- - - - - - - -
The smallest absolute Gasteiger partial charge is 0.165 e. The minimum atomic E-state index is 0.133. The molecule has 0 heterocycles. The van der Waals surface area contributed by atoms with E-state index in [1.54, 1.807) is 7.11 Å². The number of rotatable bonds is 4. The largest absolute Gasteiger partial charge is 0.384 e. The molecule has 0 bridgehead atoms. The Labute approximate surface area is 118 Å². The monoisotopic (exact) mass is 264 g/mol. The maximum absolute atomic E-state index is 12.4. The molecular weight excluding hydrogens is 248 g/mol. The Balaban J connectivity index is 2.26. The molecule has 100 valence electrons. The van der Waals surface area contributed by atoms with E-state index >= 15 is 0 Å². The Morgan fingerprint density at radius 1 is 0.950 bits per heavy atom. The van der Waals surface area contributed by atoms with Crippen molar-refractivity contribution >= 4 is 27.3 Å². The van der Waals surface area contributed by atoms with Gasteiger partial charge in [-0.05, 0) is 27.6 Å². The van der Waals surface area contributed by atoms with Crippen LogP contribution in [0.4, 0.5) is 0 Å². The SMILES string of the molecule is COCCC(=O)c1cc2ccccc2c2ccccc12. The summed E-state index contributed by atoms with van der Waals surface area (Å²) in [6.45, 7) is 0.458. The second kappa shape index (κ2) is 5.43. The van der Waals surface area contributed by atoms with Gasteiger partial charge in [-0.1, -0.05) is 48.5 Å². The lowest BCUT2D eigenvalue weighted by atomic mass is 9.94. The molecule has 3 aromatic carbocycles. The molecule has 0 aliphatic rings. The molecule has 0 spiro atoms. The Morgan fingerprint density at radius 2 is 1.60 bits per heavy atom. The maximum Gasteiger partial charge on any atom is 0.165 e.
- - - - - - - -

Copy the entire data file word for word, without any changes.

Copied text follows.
The smallest absolute Gasteiger partial charge is 0.165 e. The minimum atomic E-state index is 0.133. The molecule has 0 heterocycles. The van der Waals surface area contributed by atoms with E-state index in [1.54, 1.807) is 7.11 Å². The number of rotatable bonds is 4. The largest absolute Gasteiger partial charge is 0.384 e. The molecule has 0 bridgehead atoms. The Labute approximate surface area is 118 Å². The monoisotopic (exact) mass is 264 g/mol. The maximum absolute atomic E-state index is 12.4. The molecular weight excluding hydrogens is 248 g/mol. The Balaban J connectivity index is 2.26. The molecule has 100 valence electrons. The van der Waals surface area contributed by atoms with E-state index >= 15 is 0 Å². The Morgan fingerprint density at radius 1 is 0.950 bits per heavy atom. The van der Waals surface area contributed by atoms with Crippen molar-refractivity contribution >= 4 is 27.3 Å². The van der Waals surface area contributed by atoms with Gasteiger partial charge in [-0.05, 0) is 27.6 Å². The van der Waals surface area contributed by atoms with Crippen LogP contribution in [0.4, 0.5) is 0 Å². The SMILES string of the molecule is COCCC(=O)c1cc2ccccc2c2ccccc12. The summed E-state index contributed by atoms with van der Waals surface area (Å²) in [6.45, 7) is 0.458. The second kappa shape index (κ2) is 5.43. The van der Waals surface area contributed by atoms with Gasteiger partial charge in [-0.1, -0.05) is 48.5 Å². The lowest BCUT2D eigenvalue weighted by atomic mass is 9.94. The molecule has 3 aromatic carbocycles. The molecule has 0 aliphatic rings. The molecule has 0 spiro atoms. The Morgan fingerprint density at radius 2 is 1.60 bits per heavy atom. The maximum Gasteiger partial charge on any atom is 0.165 e.